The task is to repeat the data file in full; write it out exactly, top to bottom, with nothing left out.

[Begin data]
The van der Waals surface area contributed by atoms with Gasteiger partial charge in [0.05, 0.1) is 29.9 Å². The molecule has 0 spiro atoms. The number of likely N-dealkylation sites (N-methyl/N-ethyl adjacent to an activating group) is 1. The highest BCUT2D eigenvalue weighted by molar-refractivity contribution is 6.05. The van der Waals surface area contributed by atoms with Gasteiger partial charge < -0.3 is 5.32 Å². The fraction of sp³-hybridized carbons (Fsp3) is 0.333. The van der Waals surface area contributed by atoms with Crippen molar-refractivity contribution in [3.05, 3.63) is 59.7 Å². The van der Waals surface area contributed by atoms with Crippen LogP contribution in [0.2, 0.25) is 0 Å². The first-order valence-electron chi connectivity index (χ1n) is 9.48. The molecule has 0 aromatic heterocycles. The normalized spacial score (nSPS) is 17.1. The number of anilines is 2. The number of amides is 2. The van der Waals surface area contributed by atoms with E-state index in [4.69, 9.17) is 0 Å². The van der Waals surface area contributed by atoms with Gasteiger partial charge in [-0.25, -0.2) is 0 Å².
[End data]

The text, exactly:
The van der Waals surface area contributed by atoms with Gasteiger partial charge in [0.05, 0.1) is 29.9 Å². The molecule has 0 spiro atoms. The number of likely N-dealkylation sites (N-methyl/N-ethyl adjacent to an activating group) is 1. The highest BCUT2D eigenvalue weighted by molar-refractivity contribution is 6.05. The van der Waals surface area contributed by atoms with Gasteiger partial charge < -0.3 is 5.32 Å². The fraction of sp³-hybridized carbons (Fsp3) is 0.333. The van der Waals surface area contributed by atoms with Crippen molar-refractivity contribution in [3.05, 3.63) is 59.7 Å². The van der Waals surface area contributed by atoms with Crippen LogP contribution in [0.2, 0.25) is 0 Å². The first-order valence-electron chi connectivity index (χ1n) is 9.48. The molecule has 0 aromatic heterocycles. The normalized spacial score (nSPS) is 17.1. The number of anilines is 2. The number of amides is 2. The van der Waals surface area contributed by atoms with E-state index in [4.69, 9.17) is 0 Å². The van der Waals surface area contributed by atoms with Gasteiger partial charge in [-0.25, -0.2) is 0 Å².